Linux Kernel To Get CPU Idle Cooling Solution
CPUs and system on a chip devices heat up under load. That is a non-issue if you are cooling a desktop computer with liquid nitrogen but it is a problem in space-constrained scenarios. Daniel Lezcano from Linaro has submitted a rather interesting "cooling device" CPU governor to the Linux Kernel Mailing List. It's functionality is as simple as it is beautiful: It will inject CPU idle cycles until the temperature goes down when CPU temperature is above a set threshold.
published 2019-12-05 - last edited 2020-01-04
It is already possible to "cool" (prevent heat build-up) central processing units by limiting their frequency. The new "CPU Cooling Device" patch-set by Linaro employed kernel developer Daniel Lezcano goes beyond that. It proposes two new kernel configurations option called
CPU_FREQ_THERMAL which are described in the proposed help-text as:
CPU_THERMAL: Enable the CPU cooling features. If the system has no active cooling device available, this option allows to use the CPU as a cooling device.
CPU_FREQ_THERMAL: This implements the generic cpu cooling mechanism through frequency reduction. An ACPI version of this already exists. This will be useful for platforms using the generic thermal interface and not the ACPI interface.
The patch-set is accompanied by proposed documentation which describes the "
idle injection cooling effect":
"The base concept of the idle injection is to force the CPU to go to an idle state for a specified time each control cycle, it provides another way to control CPU power and heat in addition to cpufreq. Ideally, if all CPUs belonging to the same cluster, inject their idle cycles synchronously, the cluster can reach its power down state with a minimum power consumption and reduce the static leakage to almost zero. However, these idle cycles injection will add extra latencies as the CPUs will have to wakeup from a deep sleep state.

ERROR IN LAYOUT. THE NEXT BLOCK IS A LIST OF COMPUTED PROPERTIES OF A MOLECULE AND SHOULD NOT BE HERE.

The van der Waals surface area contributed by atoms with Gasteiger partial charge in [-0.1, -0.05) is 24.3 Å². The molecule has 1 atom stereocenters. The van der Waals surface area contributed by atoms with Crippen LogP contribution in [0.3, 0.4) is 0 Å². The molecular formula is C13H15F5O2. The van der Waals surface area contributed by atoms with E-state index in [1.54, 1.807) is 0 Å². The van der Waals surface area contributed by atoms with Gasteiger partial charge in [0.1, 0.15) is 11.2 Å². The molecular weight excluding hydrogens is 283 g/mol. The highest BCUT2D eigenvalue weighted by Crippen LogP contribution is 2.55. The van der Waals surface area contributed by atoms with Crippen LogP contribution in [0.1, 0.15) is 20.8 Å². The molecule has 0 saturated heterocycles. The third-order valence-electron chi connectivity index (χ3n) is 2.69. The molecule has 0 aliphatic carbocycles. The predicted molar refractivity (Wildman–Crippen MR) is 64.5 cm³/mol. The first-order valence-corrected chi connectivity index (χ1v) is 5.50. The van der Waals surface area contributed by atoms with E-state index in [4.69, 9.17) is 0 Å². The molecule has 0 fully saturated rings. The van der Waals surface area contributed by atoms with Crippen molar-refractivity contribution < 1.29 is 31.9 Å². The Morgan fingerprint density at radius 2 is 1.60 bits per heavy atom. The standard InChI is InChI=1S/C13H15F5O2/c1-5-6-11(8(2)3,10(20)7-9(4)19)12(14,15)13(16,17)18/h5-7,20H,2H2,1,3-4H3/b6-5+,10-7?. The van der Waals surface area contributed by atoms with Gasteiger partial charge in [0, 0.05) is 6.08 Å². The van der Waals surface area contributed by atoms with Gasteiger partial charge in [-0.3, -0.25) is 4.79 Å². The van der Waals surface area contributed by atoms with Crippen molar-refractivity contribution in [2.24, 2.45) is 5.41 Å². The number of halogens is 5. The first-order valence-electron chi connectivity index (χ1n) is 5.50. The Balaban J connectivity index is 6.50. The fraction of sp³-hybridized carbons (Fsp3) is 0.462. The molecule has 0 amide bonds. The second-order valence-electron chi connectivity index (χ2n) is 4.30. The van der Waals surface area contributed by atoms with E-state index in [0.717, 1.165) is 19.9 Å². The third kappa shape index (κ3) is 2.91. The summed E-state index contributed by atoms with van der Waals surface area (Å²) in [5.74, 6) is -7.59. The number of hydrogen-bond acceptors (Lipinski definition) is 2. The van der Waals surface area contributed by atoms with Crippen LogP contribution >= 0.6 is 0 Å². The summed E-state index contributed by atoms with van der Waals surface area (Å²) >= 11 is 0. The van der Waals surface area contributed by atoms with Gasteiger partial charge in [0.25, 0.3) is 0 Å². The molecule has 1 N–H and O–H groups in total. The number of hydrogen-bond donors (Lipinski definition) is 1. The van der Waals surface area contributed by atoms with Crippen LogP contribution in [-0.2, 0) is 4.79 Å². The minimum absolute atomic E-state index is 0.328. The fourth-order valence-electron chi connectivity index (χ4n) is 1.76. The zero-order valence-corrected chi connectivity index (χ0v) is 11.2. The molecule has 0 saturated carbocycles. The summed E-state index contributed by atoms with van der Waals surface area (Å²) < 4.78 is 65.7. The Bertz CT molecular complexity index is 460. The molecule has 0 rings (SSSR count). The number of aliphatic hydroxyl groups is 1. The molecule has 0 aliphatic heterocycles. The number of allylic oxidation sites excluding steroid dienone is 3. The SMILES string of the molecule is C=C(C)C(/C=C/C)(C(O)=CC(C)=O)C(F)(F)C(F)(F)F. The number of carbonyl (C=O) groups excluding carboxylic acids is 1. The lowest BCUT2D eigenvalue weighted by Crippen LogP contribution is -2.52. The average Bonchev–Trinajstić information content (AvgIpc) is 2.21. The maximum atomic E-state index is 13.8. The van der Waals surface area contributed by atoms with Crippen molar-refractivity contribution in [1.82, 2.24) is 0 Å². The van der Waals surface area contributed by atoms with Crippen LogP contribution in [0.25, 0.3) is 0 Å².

We use a fixed duration of idle injection that gives an acceptable performance penalty and a fixed latency. Mitigation can be increased or decreased by modulating the duty cycle of the idle injection."
The proposed documentation has ascii charts and equations like
Power = Capacitance x Voltage^2 x Frequency x Utilisation.
Cell phones and embedded devices appear to be the target audiences for this CPU scaling governor. The potential applications do go beyond that: A fan-less desktop or HTPC computer using a standard CPU which would otherwise require active cooling seems like an obvious use-case.
|Note: The proposed CPU idle patch-set was first submitted early November. It was submitted again on December 3rd, 2019. Linus Torvalds has not merged it into the mainline kernel git tree. It is therefore not clear that this will make it into Linux Kernel 5.5 or any other kernel for that matter. It is a interesting and useful patch-set so it is more likely than not that it will get merged into the mainline kernel at some point.|